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Discussion in 'All Catfishing' started by Team Hold EM Hook, Mar 10, 2008.
I read an article a couple years ago about this but have yet to try it.
Joe, I have been using side planer board for cats for quite some time now and so have a couple of other catfishermen on Lake Norman, NC and elsewhere in the Carolinas.
Our technique is to cast out or feed out about 75 to 100' of line with your bait and then connect that portion of the line to the planer board. Then feed out 40 to 50 feet of line and lock down your reel. The side planer board with then run to the far outside of the boat. When the fish strikes, let the fish pull the board straight back to the rear of the boat. If you are using circle hooks, the fish will hook itself and if you are using a J hook, you will have to set the hook. Mac
Does the planer board just move your bait to the outside, or does it act as a bobber or what?
I am planning to do a lot of shallow fast water fishing and would like the ability to fish 15-20 feet wide and present it to a particular piece of structure like a boulder or a log.
Shawn, the planer board is designed to take the bait out further from the boat, thus giving you a wider spread. Most are too light to be used as floats.
Thanks and happy birthday. Hope Hugh puts you on my fish..... He knows where we released it.... :wink:
Will these boards work like a kite ,.. somewhat across and against current as they had correct tensioning line?
Rob, after you have made your cast with the bait (approx. 50 to 75') and you attach the board to the line at the end of your rod, you will let out 30 to 75 more feet of line and place your reel in a lock position. The board will then pull against the rod and move the board out approx. 20 to 50 feet from the boat. With no wind or major current it will run almost parallel to the boat.
Always have your rod at a 45 degree angle or better to cut down on the line drag (caused by the fishing line laying on the water surface). Idea situation is to have the line from the end of the rod to the planer board be above the water surface.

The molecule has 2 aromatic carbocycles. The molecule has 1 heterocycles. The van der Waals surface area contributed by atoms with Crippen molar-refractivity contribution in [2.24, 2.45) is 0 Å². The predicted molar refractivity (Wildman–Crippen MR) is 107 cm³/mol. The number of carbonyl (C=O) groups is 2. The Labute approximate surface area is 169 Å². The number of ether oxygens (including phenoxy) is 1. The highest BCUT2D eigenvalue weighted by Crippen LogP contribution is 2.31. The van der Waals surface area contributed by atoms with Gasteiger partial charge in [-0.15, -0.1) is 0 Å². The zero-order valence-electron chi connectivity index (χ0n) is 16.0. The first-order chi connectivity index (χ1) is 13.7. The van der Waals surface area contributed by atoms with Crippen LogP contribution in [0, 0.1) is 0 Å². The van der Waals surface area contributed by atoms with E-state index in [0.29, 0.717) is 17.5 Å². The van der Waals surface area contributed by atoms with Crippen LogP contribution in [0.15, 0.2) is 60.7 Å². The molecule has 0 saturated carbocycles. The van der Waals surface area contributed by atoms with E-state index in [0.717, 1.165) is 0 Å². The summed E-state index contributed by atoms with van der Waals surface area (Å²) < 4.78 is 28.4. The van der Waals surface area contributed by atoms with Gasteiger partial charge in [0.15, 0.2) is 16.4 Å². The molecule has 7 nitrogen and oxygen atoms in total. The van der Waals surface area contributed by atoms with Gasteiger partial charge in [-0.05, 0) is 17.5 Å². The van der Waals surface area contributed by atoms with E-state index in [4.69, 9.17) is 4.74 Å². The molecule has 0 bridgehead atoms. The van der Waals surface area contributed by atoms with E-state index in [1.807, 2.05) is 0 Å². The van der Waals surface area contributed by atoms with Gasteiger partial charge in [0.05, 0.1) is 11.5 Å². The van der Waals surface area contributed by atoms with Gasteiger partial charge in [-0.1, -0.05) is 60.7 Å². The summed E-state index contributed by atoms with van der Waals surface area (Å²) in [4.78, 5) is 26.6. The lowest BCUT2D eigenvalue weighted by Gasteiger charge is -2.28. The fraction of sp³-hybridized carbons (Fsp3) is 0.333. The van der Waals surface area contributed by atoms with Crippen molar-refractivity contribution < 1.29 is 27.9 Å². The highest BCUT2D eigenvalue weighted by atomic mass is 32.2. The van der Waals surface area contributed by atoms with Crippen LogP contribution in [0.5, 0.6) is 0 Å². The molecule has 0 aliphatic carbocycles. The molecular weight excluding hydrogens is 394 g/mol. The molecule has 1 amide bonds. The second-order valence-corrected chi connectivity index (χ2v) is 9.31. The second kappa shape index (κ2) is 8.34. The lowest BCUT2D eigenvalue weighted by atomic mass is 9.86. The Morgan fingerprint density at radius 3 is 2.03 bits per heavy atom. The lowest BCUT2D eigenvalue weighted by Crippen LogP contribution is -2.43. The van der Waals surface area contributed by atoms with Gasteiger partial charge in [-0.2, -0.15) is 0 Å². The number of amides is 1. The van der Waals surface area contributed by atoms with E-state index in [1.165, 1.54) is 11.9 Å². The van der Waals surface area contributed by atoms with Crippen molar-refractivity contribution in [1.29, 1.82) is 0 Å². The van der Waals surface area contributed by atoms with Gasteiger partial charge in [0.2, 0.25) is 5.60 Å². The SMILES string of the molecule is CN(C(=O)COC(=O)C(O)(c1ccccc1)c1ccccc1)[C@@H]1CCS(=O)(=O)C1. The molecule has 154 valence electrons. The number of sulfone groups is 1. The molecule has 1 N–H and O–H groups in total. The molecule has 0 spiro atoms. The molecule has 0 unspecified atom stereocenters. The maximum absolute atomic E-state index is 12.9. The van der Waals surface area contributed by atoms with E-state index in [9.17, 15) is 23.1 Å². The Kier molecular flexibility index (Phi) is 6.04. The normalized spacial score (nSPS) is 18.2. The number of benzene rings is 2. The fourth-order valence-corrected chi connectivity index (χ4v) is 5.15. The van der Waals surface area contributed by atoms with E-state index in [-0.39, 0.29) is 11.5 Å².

If you'll do a Google search on planer boards, you'll find lots of info. There are several types of boards, some designed to release your line and float free after a strike, requiring that you go back and retrieve the board after boating or losing the fish; in-line boards, which stay attached to your line while fighting the fish (and may act as a float or strike indicator); and towed boards, which are attached to a separate line connecting the board to a 'mast' designed to keep the line out of the water--one line is attached to the board, and one or more lines may be fished off the line between the mast and the board, letting you fish as many as 6 or 8 lines off two planer boards. Also, some boards have some type of strike indicator, raising a flag or causing a light to turn on or flash.
The reason for my questions is I have seen a type of float/planer advertised elsewhere and have been toying with an idea, perhaps with a modification of Genes KatBobber.
I would like to see a contraption where I can cast out sideways in current, and then let line out to present my bait above, then drop even, then drift in behin structure in riffles and current. I am thinking with a little plastic or wood glued to the bottom it may be workable.
Thoughts, ideas, existing products?
Shawn, you can cast out a slip bobber at your desired depth, then feed out another 10 to 15' and attach the side planer board and then let it out how far you want your spread.
Are you dragging a basic drift rig behind the planer board?
Don't know what that animal is but will use a bobber/stop , sinker, swivel, leader and hook. Probably sinker over hook.
Joe, the answer to your question is yes. We use the typical Carolina rig (slinky weigh, swivel, 18" to 24" shock leader, 2 to 2.5" cork and circle hook).